) associated with c-di-GMP metabolism, and we have no biochemical evidence that SadB is involved in c-di-GMP metabolism (data not shown), nor does it appear to alter cellular pools of c-di-GMP (J. Hickman, J. Merritt, C. Harwood, and G. O'Toole, unpublished data). Therefore, the mechanism by which SadB and ChpB modulate Pel polysaccharide production remains to be elucidated.
Components of the CheIV cluster, including pilJ
and the previously described chpA
), also play a role in twitching motility, indicating that this putative chemosensory system participates in coordinating all three known surface behaviors of this microbe. We also showed that mutations in pilJ
had no effect on swimming motility, further reinforcing a role for the CheIV cluster specifically in surface-associated behaviors of this microbe.
Our data suggest that SadB and PilJ modulate flagellar reversals under high-viscosity conditions but do not contribute to the control of flagellar reversals under the low-viscosity conditions that favor swimming. We hypothesize that SadB-dependent control of flagellar reversals upon polar, reversible attachment to a solid surface might decrease rotation about the cell pole and thus increase the time of interaction between the bacterium and its substratum, thereby promoting biofilm formation. In contrast, increased reversal rates appear to favor swarming motility. Wolfe and Berg postulated that for E. coli
, increasing flagellar reversals might in some circumstances facilitate the ability to move through a semisolid matrix (50
). Based on their microscopic observations, they concluded that “cells that do not tumble tend to get trapped in agar” and move less efficiently through this matrix (50
). While that study was performed in the context of swimming through 0.3% agar, our data suggest that this phenomenon might also be extended to swarming conditions. Also consistent with our data is the finding that E. coli
strains locked in the “tumbling” chemotaxis mode by mutation had a reduced ability to attach to an abiotic surface compared to the WT or mutants locked in the “running” mode (28
). In addition to controlling flagellar function, by coordinating the production of the Pel polysaccharide, SadB can modulate another facet of biofilm initiation and swarming. Work presented here and recent published studies (24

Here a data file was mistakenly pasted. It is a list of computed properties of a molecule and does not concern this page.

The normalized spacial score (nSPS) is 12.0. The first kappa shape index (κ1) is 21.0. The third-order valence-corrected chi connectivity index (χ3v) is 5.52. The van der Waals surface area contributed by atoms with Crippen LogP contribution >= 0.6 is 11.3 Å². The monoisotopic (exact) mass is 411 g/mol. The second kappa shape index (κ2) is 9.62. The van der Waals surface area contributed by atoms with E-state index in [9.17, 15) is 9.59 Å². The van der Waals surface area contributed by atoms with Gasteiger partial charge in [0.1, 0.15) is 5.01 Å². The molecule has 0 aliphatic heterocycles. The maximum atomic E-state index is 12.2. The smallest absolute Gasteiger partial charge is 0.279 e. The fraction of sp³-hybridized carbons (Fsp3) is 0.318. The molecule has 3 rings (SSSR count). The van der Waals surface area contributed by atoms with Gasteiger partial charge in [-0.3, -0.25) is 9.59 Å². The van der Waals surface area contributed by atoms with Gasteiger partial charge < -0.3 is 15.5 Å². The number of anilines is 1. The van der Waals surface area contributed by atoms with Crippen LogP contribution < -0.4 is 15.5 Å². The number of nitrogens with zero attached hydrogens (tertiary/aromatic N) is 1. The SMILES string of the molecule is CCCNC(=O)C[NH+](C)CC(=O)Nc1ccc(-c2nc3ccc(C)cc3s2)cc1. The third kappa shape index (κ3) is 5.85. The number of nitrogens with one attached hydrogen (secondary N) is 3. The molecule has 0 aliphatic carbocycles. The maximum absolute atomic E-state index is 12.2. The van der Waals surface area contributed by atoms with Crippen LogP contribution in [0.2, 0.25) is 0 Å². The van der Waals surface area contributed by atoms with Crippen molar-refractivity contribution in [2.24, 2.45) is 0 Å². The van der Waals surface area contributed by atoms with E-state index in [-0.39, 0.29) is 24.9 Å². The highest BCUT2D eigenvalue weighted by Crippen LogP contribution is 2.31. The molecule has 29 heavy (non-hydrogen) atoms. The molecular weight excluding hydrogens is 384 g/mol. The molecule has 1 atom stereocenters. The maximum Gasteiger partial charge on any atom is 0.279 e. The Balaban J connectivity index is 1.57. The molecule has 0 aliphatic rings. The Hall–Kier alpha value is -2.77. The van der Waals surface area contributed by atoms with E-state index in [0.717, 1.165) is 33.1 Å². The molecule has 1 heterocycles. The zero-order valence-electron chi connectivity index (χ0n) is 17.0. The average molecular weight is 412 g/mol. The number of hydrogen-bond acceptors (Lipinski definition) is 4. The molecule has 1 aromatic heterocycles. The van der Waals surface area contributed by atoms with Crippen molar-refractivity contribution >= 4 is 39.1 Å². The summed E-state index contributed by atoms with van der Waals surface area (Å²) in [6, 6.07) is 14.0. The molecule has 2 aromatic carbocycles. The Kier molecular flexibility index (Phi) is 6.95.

) show that a functional pel
locus contributes to early biofilm formation, and we show here that mutating the pel
locus promotes swarming motility (Fig. ). This inverse relationship between polysaccharide production and motility has been noted in several other studies of P. aeruginosa
Our studies may provide a mechanistic basis for a recent exciting report by Shrout and colleagues (43
). They proposed that early in biofilm formation, the extent of swarming motility helps dictate the final structure of the biofilm. That is, under conditions that promote swarming early in biofilm formation, the resulting mature biofilm is flat, while under conditions inhibitory to swarming motility, a biofilm with aggregates (distinct macrocolonies) will result. Based on their experimental work and accompanying mathematical simulations, they also postulated a role for a polysaccharide-containing matrix in the formation of the aggregates during biofilm development (43
). One interpretation of the study of Shrout et al. is that P. aeruginosa
must be able to integrate several important cell functions early in biofilm formation, namely, swarming motility and matrix production. The data presented in our report suggest that SadB and the CheIV cluster provide a molecular means for coregulating these functions.
We propose that P. aeruginosa
inversely regulates the surface-associated behaviors of biofilm formation and swarming by controlling both flagellar reversals and the production of the Pel polysaccharide. Flagellar reversal rates in E. coli
are largely regulated nontranscriptionally via the Che signal transduction pathway (25
), and given the high sequence similarity of the cheIV
cluster components to their E. coli
counterparts, this is likely also the case in P. aeruginosa
. CR binding and SEM data, together with the pelA
transcriptional analysis presented here, indicate that production of the pel
-encoded EPS may also be controlled by SadB and the CheIV cluster via a mechanism other than transcriptional control. Given that PilJ is also involved in twitching motility, the CheIV cluster may coordinate three different surface behaviors: swarming motility, twitching motility and biofilm formation. An appealing aspect of this regulatory strategy for coregulating surface behaviors is that in adapting to a surface-associated lifestyle, P. aeruginosa
may be able to seamlessly and rapidly transition among its surface behaviors as it encounters ever-changing substratum properties and environmental conditions.